It wasn’t so long ago that an electric vehicle (EV) was a decidedly niche motoring option. Nowadays, almost every major car manufacturer produces EVs and hybrid electric vehicles (HEVs) – and those that don’t are scrambling to catch up.
An EV or a PHEV is fitted with a battery that requires external charging (HEVs are self-charging) – so, where and how can you charge such a car?
You can do so at home using a three-pin power supply; though the slowest option, it’s convenient for overnight charging. Alternatively, a dedicated domestic wallbox produces fast-charging results. Furthermore, businesses are increasingly embracing the electric revolution, which means many employees are provided with work-based charging solutions.
This leaves us with public charging points, of which there are more than 15,500 across the UK, incorporating 42,000-plus individual connectors.
Approximately 83 percent of public connectors are fast-charging and seven percent are rapid-charging, which means that around 10 percent are slow-charging.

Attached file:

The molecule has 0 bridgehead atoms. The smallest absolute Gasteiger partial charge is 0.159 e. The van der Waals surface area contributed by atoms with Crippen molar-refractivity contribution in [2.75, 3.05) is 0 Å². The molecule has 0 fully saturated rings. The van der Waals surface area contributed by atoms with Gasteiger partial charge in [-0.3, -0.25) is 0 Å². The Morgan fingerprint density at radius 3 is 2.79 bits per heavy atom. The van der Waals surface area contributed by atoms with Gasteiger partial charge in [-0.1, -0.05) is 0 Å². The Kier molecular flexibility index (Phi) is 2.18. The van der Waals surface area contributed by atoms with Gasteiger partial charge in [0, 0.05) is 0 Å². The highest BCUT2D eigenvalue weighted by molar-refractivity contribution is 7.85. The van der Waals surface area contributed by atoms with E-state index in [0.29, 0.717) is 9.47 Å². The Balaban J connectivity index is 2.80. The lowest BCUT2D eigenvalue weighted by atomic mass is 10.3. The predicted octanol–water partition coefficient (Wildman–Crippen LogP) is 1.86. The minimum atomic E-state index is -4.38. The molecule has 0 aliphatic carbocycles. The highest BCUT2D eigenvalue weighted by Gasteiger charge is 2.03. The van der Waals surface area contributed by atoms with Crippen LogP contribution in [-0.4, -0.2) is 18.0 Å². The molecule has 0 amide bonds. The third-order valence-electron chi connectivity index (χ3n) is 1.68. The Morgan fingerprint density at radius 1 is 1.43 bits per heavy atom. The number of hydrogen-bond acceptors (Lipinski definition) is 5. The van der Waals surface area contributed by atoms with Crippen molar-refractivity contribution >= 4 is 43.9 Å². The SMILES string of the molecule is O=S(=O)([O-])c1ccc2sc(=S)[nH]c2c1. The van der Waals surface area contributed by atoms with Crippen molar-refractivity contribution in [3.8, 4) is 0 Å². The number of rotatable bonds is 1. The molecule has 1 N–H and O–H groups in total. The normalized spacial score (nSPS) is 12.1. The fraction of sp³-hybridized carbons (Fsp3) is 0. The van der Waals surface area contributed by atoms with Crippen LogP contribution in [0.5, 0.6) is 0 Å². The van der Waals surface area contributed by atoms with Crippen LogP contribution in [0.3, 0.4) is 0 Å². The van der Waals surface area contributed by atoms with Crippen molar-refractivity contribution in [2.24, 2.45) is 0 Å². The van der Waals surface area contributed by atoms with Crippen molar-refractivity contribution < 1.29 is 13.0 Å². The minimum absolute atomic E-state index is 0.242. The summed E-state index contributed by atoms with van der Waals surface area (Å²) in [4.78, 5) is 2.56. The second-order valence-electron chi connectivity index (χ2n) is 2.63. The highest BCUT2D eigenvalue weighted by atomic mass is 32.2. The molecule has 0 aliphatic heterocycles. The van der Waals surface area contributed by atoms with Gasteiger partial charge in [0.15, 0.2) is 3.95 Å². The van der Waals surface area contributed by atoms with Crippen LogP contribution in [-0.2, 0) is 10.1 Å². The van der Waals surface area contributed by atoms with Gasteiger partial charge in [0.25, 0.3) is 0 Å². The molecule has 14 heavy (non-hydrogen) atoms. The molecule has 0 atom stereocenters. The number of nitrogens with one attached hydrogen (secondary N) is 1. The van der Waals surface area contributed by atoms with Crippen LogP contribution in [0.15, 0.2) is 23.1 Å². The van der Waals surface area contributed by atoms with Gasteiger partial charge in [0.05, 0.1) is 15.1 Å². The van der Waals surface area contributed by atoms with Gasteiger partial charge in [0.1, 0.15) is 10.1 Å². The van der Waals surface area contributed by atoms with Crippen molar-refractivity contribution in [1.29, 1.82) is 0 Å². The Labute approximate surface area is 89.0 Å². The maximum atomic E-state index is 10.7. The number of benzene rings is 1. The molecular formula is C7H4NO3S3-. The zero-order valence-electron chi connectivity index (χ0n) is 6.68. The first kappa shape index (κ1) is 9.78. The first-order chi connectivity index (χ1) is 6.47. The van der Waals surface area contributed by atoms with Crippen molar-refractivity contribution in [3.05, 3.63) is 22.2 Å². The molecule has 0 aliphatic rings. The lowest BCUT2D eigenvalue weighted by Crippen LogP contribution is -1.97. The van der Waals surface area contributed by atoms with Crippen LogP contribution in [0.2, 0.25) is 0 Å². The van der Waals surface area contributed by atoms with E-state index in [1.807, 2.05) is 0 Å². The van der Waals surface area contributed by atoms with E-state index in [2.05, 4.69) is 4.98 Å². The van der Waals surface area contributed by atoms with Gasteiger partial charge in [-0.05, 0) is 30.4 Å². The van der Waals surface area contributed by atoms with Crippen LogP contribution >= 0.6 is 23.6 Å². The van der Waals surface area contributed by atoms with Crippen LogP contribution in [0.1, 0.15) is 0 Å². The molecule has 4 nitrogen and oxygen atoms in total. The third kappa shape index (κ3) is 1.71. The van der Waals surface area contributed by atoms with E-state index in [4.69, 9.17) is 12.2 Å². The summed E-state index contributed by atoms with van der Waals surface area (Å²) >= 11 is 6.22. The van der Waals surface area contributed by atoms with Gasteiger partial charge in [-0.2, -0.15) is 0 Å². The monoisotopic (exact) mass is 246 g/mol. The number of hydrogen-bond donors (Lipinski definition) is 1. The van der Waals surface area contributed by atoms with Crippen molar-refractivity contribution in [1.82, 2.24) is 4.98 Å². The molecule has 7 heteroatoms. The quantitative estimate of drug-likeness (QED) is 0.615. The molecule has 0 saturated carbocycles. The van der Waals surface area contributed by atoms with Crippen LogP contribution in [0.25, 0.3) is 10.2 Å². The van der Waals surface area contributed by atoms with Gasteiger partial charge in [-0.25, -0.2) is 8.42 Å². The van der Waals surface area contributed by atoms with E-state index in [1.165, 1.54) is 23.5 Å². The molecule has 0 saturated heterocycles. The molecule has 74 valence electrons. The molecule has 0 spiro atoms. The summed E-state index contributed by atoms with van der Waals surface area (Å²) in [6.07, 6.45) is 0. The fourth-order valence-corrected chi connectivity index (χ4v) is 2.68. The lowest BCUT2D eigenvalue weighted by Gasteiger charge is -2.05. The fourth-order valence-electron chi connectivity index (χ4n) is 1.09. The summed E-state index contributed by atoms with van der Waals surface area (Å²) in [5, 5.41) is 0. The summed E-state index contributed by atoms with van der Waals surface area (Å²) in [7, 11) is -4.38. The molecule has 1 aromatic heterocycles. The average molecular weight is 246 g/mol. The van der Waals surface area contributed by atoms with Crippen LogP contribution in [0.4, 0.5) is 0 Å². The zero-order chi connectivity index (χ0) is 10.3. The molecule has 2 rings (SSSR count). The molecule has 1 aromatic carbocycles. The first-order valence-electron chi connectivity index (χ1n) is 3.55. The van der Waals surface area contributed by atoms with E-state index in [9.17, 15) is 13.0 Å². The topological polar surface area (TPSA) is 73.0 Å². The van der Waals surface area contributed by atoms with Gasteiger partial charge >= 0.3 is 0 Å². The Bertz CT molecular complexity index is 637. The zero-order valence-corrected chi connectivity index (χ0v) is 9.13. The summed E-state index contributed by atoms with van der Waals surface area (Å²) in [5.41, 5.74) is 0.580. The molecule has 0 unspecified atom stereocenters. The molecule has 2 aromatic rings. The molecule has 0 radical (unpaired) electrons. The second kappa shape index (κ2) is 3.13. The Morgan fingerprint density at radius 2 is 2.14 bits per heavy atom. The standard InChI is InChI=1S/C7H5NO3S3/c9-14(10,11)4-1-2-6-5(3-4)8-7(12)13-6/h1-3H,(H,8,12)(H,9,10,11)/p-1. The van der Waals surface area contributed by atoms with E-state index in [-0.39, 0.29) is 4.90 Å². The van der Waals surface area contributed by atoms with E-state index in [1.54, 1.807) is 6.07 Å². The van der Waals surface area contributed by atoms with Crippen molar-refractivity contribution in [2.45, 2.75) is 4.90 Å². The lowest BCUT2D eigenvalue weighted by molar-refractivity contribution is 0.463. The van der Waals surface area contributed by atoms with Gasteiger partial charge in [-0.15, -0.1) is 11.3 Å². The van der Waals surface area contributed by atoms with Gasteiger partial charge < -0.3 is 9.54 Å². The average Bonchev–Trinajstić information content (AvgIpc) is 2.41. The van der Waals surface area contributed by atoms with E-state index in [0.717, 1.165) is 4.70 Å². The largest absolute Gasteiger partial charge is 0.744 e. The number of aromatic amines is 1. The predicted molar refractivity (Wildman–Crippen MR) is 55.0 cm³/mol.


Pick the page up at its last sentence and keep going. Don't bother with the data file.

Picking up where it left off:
For an up-to-date guide to public access points, please visit https://www.zap-map.com/live/ – and you can download the Zap-Map app for free from the App Store or Google Play.
Charging times will vary depending on the car you drive, the size of its battery and the method used. We’ll use the KIA EV6 as an example, with a zero percent-full battery which is charged to 100 per cent capacity:
In the aforementioned KIA EV6 charging scenarios, it will cost about £26 (slow and fast) and £35 (rapid).
You may have questions for your individual requirements, and our team of experts are on-hand to answer them via live chat, over the phone or at any of our showrooms.